Rose McGee and Project Sweetie Pie

History of PSP (North High and Rose McGee)
This is not the first opportunity for Project Sweetie Pie to use neighborhood scattered gardens to seed community activism and help the community’s youth bring food justice issues forward. PSP started as a response to the closing of North High School. Project Sweetie Pie has a similar history to Kingfield—community misunderstanding and disenfranchisement.  When the school board was about to close North High, Project Sweetie Pie started a program to grow sweet potato plants in the North High green house. Within three months in 2011, 5 scattered gardens were developed. Community members joyfully came together to work in the gardens under the watchful eyes of the University of Minnesota’s master gardeners who taught youngsters how to plant and tend gardens. Rose McGee purchased the sweet potatoes to make sweet potato pies. Artists and chefs came to the gardens to show people how to prepare the fresh vegetables and how to celebrate this new urban gardening. The next year, 2012, 10 gardens were nurtured. This year more than 20 gardens will be cultivated—seeds are being grown at the Shakopee Mdewanketon reservation, North High and at various churches and schools. Project Sweetie Pie is working with Community Table to aggregate the produce from the gardens and sell it to the Minneapolis Public Schools so that the kids eat what they grow.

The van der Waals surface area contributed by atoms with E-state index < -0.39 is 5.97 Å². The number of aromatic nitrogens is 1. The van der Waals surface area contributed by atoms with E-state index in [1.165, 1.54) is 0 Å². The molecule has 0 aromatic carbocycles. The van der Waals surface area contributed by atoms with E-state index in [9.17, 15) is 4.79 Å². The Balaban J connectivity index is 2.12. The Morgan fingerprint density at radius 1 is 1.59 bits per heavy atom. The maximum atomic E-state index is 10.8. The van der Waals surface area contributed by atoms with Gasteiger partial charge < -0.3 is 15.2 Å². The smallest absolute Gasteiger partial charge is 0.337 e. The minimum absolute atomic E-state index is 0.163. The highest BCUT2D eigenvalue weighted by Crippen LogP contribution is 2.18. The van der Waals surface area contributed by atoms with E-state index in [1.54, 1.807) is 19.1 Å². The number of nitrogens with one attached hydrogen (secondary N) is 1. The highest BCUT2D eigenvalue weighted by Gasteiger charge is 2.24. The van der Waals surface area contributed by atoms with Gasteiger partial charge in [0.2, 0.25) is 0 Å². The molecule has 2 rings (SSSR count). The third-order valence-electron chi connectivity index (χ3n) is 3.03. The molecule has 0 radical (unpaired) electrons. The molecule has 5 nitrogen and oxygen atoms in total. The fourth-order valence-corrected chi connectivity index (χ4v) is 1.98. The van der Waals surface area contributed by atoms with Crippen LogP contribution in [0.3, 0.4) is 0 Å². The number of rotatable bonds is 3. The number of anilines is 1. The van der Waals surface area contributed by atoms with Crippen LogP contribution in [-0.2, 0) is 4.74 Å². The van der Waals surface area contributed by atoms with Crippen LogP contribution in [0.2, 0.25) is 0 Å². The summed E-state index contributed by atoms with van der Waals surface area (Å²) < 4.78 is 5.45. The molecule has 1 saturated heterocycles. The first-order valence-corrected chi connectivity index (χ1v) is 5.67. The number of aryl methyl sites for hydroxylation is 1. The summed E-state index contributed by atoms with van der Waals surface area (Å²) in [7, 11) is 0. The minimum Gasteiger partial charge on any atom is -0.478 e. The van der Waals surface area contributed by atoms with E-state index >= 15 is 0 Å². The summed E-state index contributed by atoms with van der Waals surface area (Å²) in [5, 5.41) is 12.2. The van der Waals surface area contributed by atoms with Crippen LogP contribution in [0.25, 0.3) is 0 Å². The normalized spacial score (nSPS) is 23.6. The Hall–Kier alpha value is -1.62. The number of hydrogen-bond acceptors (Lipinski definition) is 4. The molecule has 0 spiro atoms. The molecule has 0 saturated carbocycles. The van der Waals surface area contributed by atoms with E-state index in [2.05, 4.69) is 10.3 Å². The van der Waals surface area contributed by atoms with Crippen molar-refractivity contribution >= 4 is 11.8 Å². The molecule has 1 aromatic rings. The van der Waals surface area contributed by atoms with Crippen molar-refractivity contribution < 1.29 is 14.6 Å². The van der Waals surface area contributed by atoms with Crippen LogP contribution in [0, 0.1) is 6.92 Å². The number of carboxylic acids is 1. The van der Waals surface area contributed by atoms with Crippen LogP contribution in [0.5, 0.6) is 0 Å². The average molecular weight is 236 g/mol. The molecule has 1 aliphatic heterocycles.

Celebrating at the Morrill Hall/Rachel Tilsen Fund Dinner on May 4, 2013 are Rose McGee, Michael Chaney, Rep. Karen Clark and Peg Thomas


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